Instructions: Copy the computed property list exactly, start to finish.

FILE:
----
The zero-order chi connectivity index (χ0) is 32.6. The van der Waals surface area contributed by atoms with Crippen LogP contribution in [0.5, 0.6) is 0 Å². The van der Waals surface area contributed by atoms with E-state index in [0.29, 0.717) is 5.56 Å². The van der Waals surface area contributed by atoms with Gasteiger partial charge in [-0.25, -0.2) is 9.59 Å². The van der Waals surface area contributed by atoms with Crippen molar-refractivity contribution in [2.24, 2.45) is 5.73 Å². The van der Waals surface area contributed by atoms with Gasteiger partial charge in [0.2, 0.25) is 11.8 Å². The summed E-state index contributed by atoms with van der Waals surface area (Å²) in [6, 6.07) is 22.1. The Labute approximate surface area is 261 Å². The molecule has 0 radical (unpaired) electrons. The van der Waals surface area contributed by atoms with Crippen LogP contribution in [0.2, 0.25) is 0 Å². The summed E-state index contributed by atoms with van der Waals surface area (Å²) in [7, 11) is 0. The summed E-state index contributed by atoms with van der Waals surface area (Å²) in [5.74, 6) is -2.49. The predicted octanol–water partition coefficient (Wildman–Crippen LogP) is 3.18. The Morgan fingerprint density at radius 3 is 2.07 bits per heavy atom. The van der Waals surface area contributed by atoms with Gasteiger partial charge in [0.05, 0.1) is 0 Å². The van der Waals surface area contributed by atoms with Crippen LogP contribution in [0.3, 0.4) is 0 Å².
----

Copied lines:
The zero-order chi connectivity index (χ0) is 32.6. The van der Waals surface area contributed by atoms with Crippen LogP contribution in [0.5, 0.6) is 0 Å². The van der Waals surface area contributed by atoms with E-state index in [0.29, 0.717) is 5.56 Å². The van der Waals surface area contributed by atoms with Gasteiger partial charge in [-0.25, -0.2) is 9.59 Å². The van der Waals surface area contributed by atoms with Crippen molar-refractivity contribution in [2.24, 2.45) is 5.73 Å². The van der Waals surface area contributed by atoms with Gasteiger partial charge in [0.2, 0.25) is 11.8 Å². The summed E-state index contributed by atoms with van der Waals surface area (Å²) in [6, 6.07) is 22.1. The Labute approximate surface area is 261 Å². The molecule has 0 radical (unpaired) electrons. The van der Waals surface area contributed by atoms with Crippen LogP contribution in [0.2, 0.25) is 0 Å². The summed E-state index contributed by atoms with van der Waals surface area (Å²) in [7, 11) is 0. The summed E-state index contributed by atoms with van der Waals surface area (Å²) in [5.74, 6) is -2.49. The predicted octanol–water partition coefficient (Wildman–Crippen LogP) is 3.18. The Morgan fingerprint density at radius 3 is 2.07 bits per heavy atom. The van der Waals surface area contributed by atoms with Gasteiger partial charge in [0.05, 0.1) is 0 Å². The van der Waals surface area contributed by atoms with Crippen LogP contribution in [0.3, 0.4) is 0 Å².